Banff to Jasper via the Icefields Parkway

Our Banff morning began with coffee in our very scenic campground. Tunnel Mountain Trailer Park has spots for over 600 campers and it is sold out almost every night. Wild right? Everyone is taking advantage of the Parks Canada 150 Free Admission. Wow.


And who can complain with a view like this?

Our path today was a very unique one. To travel the Icefields Parkway is to experience one of Canada's national treasures and most rewarding destinations. Stretching 144 miles through the heart of the Canadian Rocky Mountain Parks World Heritage Site, this world-class journey offers access to a vast wilderness of pristine mountain lakes, ancient glaciers and broad sweeping valleys. This special travel route winds its way through two national parks, boasting a unique and irreplaceable landscape rich in history and natural beauty, second to none. 


The Columbia Icefield is a surviving remnant of the thick ice mass that once mantled most of Western Canada's mountains. Lying on a wide, elevated plateau, it is the largest icefield in the Canadian Rockies. Nearly three-quarters of the park's highest peaks are located close to the icefield; ideally placed to catch much of the moisture that Pacific winds carry across the British Columbia interior (and to be photographed by me). Most of this precipitation falls as snow; up to 21 feet a year!

This amazing road we traveled was created as an economic project during the Depression Era. The Government of Canada decided to transform what was then known as the “Wonder Trail” into a road. In 1931, construction began for the Icefields Highway; a new road that would make the famous mountain path accessible to everyone. It took 600 men and nearly 10 years to complete. With only one tractor per crew, most of the work was completed by hand and with teams of horses.

Interesting fact: the Columbia Icefield is the largest mass of ice south of the Arctic Circle, unfortunately only a very small portion of it is visible from the parkway. BUT Wow!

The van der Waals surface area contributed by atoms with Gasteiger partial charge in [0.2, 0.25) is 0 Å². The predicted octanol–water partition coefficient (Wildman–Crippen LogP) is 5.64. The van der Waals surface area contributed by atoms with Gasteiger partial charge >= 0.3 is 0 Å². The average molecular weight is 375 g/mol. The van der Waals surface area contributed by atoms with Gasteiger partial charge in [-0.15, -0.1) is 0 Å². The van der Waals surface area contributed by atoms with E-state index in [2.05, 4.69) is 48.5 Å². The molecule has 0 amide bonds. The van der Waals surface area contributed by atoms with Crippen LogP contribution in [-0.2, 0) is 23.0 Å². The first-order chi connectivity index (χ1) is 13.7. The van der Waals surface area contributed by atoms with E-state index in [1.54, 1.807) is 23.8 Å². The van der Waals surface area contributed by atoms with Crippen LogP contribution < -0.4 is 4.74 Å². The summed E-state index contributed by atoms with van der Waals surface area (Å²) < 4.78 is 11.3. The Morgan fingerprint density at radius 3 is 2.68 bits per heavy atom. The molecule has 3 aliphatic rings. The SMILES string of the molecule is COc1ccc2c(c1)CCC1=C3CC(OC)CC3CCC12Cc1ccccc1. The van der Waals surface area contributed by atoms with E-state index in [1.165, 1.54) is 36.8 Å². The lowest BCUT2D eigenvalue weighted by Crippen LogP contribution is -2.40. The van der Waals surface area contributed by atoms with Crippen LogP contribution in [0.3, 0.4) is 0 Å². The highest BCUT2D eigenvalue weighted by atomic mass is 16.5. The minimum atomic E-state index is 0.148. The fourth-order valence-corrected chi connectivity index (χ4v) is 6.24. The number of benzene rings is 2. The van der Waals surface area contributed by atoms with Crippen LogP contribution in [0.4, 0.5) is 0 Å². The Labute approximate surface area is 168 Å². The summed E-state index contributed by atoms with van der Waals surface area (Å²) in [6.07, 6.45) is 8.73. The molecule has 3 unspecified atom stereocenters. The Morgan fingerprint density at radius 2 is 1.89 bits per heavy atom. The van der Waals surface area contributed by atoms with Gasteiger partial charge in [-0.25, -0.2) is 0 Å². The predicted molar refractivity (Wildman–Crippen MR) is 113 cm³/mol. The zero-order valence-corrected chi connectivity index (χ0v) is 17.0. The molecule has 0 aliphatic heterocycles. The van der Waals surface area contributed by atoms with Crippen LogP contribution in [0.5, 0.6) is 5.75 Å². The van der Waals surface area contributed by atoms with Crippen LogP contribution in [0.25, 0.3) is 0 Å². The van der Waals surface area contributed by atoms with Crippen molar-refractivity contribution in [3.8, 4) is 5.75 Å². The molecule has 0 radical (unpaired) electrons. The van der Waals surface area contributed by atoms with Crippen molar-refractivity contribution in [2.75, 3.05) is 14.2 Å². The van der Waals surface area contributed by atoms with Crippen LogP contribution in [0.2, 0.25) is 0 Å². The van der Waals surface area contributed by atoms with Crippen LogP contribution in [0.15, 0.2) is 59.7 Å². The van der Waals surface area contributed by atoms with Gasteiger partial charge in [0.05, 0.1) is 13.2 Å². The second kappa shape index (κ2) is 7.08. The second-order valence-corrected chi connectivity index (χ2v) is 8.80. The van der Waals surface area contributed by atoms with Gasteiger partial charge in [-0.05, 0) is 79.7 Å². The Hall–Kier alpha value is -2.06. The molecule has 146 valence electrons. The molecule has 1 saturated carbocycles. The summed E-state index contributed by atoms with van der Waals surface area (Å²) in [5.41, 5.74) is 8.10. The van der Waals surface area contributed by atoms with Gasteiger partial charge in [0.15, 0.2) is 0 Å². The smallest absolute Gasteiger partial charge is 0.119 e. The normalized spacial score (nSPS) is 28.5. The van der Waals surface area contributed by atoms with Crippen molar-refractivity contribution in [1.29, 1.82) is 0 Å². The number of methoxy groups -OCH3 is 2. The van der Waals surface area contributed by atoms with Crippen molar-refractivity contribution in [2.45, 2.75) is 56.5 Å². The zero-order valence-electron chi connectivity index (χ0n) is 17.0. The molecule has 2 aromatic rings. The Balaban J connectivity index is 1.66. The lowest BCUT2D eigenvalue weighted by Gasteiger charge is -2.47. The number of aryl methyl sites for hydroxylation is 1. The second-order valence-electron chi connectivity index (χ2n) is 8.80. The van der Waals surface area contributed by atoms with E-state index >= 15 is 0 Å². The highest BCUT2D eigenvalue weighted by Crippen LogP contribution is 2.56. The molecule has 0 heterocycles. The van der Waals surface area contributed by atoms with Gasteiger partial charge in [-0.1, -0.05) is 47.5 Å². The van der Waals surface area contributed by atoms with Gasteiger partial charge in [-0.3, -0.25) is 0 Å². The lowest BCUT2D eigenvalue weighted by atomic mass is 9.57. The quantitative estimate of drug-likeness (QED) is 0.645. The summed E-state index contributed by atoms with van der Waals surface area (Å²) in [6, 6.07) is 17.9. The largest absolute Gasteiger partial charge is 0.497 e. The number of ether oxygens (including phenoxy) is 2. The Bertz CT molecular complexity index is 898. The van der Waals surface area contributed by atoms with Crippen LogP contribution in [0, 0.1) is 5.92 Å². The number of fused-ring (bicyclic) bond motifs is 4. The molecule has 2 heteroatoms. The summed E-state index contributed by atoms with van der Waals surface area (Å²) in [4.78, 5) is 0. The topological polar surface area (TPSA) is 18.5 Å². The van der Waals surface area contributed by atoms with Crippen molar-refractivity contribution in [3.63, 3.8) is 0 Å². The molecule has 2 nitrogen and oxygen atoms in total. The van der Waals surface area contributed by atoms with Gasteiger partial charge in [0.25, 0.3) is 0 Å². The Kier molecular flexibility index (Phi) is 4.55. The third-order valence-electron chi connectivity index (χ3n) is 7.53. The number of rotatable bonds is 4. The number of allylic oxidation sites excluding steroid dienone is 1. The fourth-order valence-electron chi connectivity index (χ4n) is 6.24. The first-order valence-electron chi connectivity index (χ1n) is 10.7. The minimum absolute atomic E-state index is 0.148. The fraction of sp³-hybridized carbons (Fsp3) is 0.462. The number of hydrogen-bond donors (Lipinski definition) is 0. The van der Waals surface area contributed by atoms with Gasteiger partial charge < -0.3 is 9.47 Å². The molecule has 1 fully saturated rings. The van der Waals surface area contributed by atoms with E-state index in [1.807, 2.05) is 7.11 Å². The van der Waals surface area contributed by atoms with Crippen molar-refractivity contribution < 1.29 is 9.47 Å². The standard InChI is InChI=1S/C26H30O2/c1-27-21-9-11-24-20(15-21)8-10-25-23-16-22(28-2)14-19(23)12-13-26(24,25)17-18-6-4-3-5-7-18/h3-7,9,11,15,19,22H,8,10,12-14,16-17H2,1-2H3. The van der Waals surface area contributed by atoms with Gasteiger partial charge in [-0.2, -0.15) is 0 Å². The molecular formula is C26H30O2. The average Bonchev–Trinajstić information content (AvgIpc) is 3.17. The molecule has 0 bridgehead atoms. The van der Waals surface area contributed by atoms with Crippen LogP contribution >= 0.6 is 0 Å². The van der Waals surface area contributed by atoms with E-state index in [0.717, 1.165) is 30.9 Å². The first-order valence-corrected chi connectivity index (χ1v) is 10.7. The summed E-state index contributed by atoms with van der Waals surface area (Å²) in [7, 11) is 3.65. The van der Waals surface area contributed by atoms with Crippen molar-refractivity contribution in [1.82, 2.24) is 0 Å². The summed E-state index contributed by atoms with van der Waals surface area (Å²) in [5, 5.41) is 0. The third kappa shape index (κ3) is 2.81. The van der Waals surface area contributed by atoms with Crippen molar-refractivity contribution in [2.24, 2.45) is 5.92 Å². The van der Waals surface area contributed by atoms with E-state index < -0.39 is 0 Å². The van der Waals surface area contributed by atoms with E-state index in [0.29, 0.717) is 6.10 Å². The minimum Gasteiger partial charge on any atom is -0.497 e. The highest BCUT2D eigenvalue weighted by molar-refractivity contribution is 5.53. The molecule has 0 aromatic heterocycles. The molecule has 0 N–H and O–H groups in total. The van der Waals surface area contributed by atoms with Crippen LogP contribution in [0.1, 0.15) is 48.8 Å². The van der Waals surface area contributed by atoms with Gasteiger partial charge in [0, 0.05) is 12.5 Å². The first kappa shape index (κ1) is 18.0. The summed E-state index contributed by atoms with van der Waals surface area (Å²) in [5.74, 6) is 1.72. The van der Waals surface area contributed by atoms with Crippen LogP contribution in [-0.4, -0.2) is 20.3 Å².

Extending over 4,000 square miles, Jasper is the largest national park in the Canadian Rockies and part of UNESCO's Canadian Rocky Mountain Parks World Heritage Site.
Our day ended at the Columbia Icefield Visitors Centre. A highlight, for me, was the movie Through Ice and Time. This wordless, yet poetic film depicts an epic journey through the pristine Columbia Icefield. The story is experienced through the memory of an old man, returning to the area he discovered as a young boy and later explored as a mountaineer. Stunning and beautiful. I shed a tear or two.
I was mesmerized by the exhibit titled The Wonder Road: 75 Years of Exploring the Icefields Parkway. This exhibit of B & W photographs captured what is was like to be one of the hardy, early travelers who adventured here. The exceptional images depicted everything from the early outfitters; depression era road building of the 1930s;  early car touring, to some Hollywood connections that added a touch of glamour to the rugged backdrop. I love vintage photographs!
The main focus of our location is the Athabasca Glacier, the most-visited glacier on the North American continent. "Situated across from the Icefield Centre, its ice is in continuous motion, creeping forward at the rate of several centimeters per day. Spilling from the Columbia Icefield over three giant bedrock steps, the glacier flows down the valley like a frozen, slow-moving river. Because of a warming climate, the Athabasca Glacier has been receding or melting for the last 125 years. Losing half its volume and retreating more than 1.5 kms, the shrinking glacier has left a moonscape of rocky moraines in its wake." This image shows the glacier in 1918 (l.) and in 2011.
All through the park, there are markers, showing the distance of where the glacier once was. This marker, located high above is dated 1843. In the photo, I drew a red line on where the toe of the glacier is today about a mile away.


So this is our "campground" for tonight. For $15.70 CAD we were allowed to spend the night and gaze at the glacier for as long as we wanted to. And what time was this photo taken? It was 9 PM. It was as if it was still mostly daytime.
And here, at 10:15 PM, I say good night. Tomorrow, we walk to the glacier.

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2 comments:

Karen Booth said...

Picture perfect reflection photo. And those are Karen sunset times you are experiencing. That would be a version of heaven for me!

Aquí Ahí Allá said...

It is so hard to get used to the sun setting late, isn't it? It is difficult to go to bed at 9! (Like I sometimes do back home.)
How cool that you get to sleep right next to the glacier... unless there is a surge. Which there wasn't. :)

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